Monday, November 21, 2005

No Time for Love, Doctor Jones

Well, it's been just over three months now, and we've officially exhuasted the tourist potential of Guatemala: We saw the crown jewel of Guatemalan tourism, Tikal.

The fun started at 0-dark-hundred on Saturday, when we headed off to the fabulous Aurora airport to jet to the jungle. The line to check in was painfully slow, as is standard here, as they apparently filled out our boarding passes by hand. The security procedures were not up to international standards -- they just open up each carry-on bag and look in. If you happened to put a gun right on the top of your bag, you'd be totally busted. The flight was well worth it though, as it lasted about 30 minutes, whereas driving would take at least 8 hours through jungle roads reportedly infested with highwaymen and brigands.

The Flores/Tikal "Mundo Maya International Airport" is basically a big corrugated tin warehouse, with a little kiosk for every hotel and tour guide in the area crammed in. We hopped a shuttle with a friendly guide named Noel (prone to jokes about how monkeys like to throw poo at blonde tourists) and headed out to the hotels near the park. The Jungle Lodge was originally the housing for the archaeologists digging the temples out of the overgrown jungle. It is now the premier lodging option in Tikal, which isn't saying too much, but it is right next to the ruins.

Tikal itself is surprisingly different from Copán, which you may recall from a post on this very journal a month ago. I was really surprised at how much the "Tikal is New York, Copán is Paris" analogy seemed to fit, as clunky as it is. Tikal has truly towering pyramids -- up to 200 feet tall, and quite a climb. But for some reason the rain and jungle have been less kind to the art there, and the limestone stela and altars are almost entirely worn away. The coolest thing about Tikal is the I'm-in-an-Indiana Jones-movie feeling you get with the jungle still covering the majority of the temples, with only their straight vertical tops peeking out of the greenery (or maybe the Yavin Base feeling you get, if you're a real dork); and the wildlife that comes with being basically in the middle of nowhere. The highlight for me was seeing a couple big green loros fly by at about twenty yards away when I was all alone on top of one of the pyramids. There are also spider and howler monkeys all over, "ocellated turkeys," and a bunch of weird rat-rabbit-hamster rodents. Hearing all the weird bird calls and hearing that KO's dad saw a couple toucans almost makes me understand the hobby of birdwatching. Almost.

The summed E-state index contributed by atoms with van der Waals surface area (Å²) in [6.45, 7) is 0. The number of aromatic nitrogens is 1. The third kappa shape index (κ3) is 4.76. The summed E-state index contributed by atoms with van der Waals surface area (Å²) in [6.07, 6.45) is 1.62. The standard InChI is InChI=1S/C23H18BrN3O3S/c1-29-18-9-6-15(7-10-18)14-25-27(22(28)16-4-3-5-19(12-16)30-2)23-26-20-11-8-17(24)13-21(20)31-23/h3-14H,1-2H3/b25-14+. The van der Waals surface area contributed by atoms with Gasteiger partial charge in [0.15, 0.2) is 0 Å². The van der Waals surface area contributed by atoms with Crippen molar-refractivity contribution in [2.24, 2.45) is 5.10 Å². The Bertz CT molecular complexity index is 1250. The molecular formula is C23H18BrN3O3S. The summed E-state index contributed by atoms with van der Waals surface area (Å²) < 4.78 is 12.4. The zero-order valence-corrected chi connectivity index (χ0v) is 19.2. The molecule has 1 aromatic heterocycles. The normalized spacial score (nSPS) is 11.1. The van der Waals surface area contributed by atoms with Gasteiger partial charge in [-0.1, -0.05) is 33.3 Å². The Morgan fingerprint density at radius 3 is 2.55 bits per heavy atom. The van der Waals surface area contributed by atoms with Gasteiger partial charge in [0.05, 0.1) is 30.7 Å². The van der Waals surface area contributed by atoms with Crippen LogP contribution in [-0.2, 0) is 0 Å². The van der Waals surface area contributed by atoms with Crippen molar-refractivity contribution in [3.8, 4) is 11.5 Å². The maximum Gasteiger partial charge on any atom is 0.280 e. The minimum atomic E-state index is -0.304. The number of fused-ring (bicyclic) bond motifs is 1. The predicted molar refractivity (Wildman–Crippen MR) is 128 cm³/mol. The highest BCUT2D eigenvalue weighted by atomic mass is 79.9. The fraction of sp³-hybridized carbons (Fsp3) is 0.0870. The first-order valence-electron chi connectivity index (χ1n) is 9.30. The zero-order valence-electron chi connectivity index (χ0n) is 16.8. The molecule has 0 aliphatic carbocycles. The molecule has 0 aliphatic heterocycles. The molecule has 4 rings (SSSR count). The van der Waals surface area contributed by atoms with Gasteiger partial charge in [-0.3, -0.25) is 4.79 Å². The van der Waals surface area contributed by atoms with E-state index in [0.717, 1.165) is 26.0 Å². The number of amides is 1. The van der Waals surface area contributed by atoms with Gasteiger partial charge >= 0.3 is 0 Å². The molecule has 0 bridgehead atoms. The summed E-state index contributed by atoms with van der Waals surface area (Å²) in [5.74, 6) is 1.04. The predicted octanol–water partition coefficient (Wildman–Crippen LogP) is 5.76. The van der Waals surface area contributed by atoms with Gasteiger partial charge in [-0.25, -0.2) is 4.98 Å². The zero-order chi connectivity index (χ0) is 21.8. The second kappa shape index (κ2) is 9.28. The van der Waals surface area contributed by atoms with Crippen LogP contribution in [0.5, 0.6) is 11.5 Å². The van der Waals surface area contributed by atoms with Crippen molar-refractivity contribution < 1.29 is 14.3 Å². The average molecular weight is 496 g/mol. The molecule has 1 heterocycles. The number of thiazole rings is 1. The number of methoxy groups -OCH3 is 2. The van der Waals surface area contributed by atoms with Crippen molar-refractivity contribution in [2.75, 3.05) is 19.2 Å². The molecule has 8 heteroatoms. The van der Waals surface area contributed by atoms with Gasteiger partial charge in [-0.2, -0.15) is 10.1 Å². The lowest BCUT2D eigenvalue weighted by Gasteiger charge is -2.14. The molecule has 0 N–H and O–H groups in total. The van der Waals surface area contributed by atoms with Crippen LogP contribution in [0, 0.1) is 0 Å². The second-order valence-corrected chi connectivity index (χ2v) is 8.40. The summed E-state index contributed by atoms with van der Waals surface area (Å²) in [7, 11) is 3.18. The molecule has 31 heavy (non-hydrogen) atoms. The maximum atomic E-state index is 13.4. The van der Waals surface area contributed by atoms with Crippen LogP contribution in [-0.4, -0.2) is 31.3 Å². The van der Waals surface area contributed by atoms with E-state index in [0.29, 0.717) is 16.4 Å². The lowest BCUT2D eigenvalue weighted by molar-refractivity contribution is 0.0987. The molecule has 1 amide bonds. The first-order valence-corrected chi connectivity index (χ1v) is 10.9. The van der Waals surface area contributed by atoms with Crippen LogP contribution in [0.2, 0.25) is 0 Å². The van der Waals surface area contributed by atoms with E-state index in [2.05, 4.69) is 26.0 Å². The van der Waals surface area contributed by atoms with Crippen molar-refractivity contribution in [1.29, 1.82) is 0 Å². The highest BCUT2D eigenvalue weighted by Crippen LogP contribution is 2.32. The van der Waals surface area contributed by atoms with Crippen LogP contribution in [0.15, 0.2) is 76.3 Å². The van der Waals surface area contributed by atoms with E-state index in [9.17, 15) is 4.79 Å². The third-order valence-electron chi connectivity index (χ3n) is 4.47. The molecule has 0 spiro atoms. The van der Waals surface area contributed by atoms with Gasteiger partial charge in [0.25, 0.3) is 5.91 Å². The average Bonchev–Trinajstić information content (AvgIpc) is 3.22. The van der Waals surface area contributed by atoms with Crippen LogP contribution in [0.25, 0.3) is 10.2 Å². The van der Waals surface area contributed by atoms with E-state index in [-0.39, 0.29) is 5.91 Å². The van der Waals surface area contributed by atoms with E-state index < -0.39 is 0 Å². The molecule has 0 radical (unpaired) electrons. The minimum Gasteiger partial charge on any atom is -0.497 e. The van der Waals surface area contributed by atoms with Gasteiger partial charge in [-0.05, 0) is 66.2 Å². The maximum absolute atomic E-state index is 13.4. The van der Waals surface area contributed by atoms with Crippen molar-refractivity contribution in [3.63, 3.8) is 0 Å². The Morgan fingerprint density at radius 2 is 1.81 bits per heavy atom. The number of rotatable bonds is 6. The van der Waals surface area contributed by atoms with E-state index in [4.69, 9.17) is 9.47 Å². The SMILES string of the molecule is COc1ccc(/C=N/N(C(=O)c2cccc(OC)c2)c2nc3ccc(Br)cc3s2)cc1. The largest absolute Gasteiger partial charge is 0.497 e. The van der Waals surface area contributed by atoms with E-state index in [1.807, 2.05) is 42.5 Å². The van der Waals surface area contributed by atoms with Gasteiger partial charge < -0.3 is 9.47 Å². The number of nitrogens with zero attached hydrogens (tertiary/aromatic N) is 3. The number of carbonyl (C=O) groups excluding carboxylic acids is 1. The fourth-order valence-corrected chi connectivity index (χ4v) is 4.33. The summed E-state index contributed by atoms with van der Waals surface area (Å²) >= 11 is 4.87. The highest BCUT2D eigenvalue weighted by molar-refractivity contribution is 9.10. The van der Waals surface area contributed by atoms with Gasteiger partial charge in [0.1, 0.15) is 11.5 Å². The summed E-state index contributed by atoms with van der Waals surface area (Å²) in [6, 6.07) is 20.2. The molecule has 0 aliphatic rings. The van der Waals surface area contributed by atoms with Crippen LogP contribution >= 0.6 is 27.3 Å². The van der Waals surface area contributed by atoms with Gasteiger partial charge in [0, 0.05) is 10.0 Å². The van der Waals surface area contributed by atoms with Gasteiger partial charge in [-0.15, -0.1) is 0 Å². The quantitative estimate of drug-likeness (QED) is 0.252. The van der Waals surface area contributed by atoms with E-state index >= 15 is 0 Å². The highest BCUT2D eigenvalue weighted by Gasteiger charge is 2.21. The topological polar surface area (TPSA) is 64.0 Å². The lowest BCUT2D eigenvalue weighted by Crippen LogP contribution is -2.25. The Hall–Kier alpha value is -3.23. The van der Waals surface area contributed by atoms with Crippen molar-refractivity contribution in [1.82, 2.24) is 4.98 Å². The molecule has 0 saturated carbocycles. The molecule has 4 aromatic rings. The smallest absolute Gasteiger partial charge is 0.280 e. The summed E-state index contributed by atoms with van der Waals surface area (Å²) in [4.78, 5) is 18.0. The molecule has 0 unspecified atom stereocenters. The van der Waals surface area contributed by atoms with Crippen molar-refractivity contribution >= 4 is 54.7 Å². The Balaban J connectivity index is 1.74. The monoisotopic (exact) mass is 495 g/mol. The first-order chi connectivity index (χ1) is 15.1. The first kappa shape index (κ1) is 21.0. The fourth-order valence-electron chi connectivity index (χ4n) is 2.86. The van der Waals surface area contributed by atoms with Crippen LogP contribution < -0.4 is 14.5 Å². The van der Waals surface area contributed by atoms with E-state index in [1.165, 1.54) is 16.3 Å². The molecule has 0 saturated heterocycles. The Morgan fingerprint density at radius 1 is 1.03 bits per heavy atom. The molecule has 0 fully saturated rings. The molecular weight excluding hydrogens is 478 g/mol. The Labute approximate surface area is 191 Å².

Unfortunately, my lens-work is more apt to photography of mushrooms and other fungi, which move a bit slower than the loros do. I couldn't even take a focused picture of a caterpillar, and they only barely move at all.

We made a quick swing through Flores on the way back, which is a charming little town of gringo bars, travel agents, and tchotchke shops. And one weird bridal shop, I guess. Someone should do the regression analysis on whether towns in Guatemala that are charming attract tourism or if the presence of tourism in a town inspires efforts to increase the charmingness of a town.

1 comment:

Hulkster said...

It does not escape my notice that you, sir, are a big enough dork to know the proper name for the rebels' secret stronghold from Episode IV.

And there's nothing wrong with being a dork.